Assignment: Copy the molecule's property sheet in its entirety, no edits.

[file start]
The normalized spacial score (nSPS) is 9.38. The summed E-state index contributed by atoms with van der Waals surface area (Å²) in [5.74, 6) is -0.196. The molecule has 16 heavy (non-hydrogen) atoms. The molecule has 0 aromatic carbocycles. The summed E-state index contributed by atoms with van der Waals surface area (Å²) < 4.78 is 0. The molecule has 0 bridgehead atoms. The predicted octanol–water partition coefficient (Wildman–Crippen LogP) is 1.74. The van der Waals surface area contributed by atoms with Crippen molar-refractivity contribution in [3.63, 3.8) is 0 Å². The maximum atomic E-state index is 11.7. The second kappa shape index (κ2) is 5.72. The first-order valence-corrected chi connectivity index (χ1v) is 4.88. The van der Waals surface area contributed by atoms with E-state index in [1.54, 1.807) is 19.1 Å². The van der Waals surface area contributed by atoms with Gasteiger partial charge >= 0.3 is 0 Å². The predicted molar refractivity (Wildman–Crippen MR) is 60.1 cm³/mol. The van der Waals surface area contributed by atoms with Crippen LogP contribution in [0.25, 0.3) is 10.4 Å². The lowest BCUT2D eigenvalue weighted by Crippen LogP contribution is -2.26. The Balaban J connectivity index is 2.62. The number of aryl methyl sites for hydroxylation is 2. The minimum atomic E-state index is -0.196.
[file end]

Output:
The normalized spacial score (nSPS) is 9.38. The summed E-state index contributed by atoms with van der Waals surface area (Å²) in [5.74, 6) is -0.196. The molecule has 16 heavy (non-hydrogen) atoms. The molecule has 0 aromatic carbocycles. The summed E-state index contributed by atoms with van der Waals surface area (Å²) < 4.78 is 0. The molecule has 0 bridgehead atoms. The predicted octanol–water partition coefficient (Wildman–Crippen LogP) is 1.74. The van der Waals surface area contributed by atoms with Crippen molar-refractivity contribution in [3.63, 3.8) is 0 Å². The maximum atomic E-state index is 11.7. The second kappa shape index (κ2) is 5.72. The first-order valence-corrected chi connectivity index (χ1v) is 4.88. The van der Waals surface area contributed by atoms with E-state index in [1.54, 1.807) is 19.1 Å². The van der Waals surface area contributed by atoms with Gasteiger partial charge >= 0.3 is 0 Å². The predicted molar refractivity (Wildman–Crippen MR) is 60.1 cm³/mol. The van der Waals surface area contributed by atoms with Crippen LogP contribution in [0.25, 0.3) is 10.4 Å². The lowest BCUT2D eigenvalue weighted by Crippen LogP contribution is -2.26. The Balaban J connectivity index is 2.62. The number of aryl methyl sites for hydroxylation is 2. The minimum atomic E-state index is -0.196.